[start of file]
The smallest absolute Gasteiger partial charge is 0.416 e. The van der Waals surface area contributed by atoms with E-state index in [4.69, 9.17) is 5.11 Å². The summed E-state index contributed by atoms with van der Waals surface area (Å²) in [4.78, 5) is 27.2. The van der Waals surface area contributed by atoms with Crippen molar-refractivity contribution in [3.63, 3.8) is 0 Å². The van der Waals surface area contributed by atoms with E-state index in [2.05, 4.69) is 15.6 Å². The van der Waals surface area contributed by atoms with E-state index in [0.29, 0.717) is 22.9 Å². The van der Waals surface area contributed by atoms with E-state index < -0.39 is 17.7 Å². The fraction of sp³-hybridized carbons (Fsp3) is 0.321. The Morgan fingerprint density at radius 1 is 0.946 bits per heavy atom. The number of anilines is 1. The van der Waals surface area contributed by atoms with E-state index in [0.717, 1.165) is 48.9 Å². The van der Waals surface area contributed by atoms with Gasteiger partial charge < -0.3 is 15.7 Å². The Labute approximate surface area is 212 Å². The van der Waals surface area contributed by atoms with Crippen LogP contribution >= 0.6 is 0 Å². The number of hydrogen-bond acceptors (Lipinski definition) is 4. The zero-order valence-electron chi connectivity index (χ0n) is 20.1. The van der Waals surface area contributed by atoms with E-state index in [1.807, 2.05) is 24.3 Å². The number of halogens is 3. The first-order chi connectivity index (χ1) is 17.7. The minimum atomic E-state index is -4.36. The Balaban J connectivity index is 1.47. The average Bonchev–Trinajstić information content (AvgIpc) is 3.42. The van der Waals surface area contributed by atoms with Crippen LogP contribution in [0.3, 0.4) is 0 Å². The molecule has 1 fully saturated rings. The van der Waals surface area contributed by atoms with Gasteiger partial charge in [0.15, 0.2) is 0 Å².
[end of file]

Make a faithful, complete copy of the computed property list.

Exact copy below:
The smallest absolute Gasteiger partial charge is 0.416 e. The van der Waals surface area contributed by atoms with E-state index in [4.69, 9.17) is 5.11 Å². The summed E-state index contributed by atoms with van der Waals surface area (Å²) in [4.78, 5) is 27.2. The van der Waals surface area contributed by atoms with Crippen molar-refractivity contribution in [3.63, 3.8) is 0 Å². The van der Waals surface area contributed by atoms with E-state index in [2.05, 4.69) is 15.6 Å². The van der Waals surface area contributed by atoms with E-state index in [0.29, 0.717) is 22.9 Å². The van der Waals surface area contributed by atoms with E-state index < -0.39 is 17.7 Å². The fraction of sp³-hybridized carbons (Fsp3) is 0.321. The Morgan fingerprint density at radius 1 is 0.946 bits per heavy atom. The number of anilines is 1. The van der Waals surface area contributed by atoms with E-state index in [0.717, 1.165) is 48.9 Å². The van der Waals surface area contributed by atoms with Gasteiger partial charge < -0.3 is 15.7 Å². The Labute approximate surface area is 212 Å². The van der Waals surface area contributed by atoms with Crippen LogP contribution >= 0.6 is 0 Å². The number of hydrogen-bond acceptors (Lipinski definition) is 4. The zero-order valence-electron chi connectivity index (χ0n) is 20.1. The van der Waals surface area contributed by atoms with E-state index in [1.807, 2.05) is 24.3 Å². The number of halogens is 3. The first-order chi connectivity index (χ1) is 17.7. The minimum atomic E-state index is -4.36. The Balaban J connectivity index is 1.47. The average Bonchev–Trinajstić information content (AvgIpc) is 3.42. The van der Waals surface area contributed by atoms with Crippen LogP contribution in [0.3, 0.4) is 0 Å². The molecule has 1 fully saturated rings. The van der Waals surface area contributed by atoms with Gasteiger partial charge in [0.15, 0.2) is 0 Å².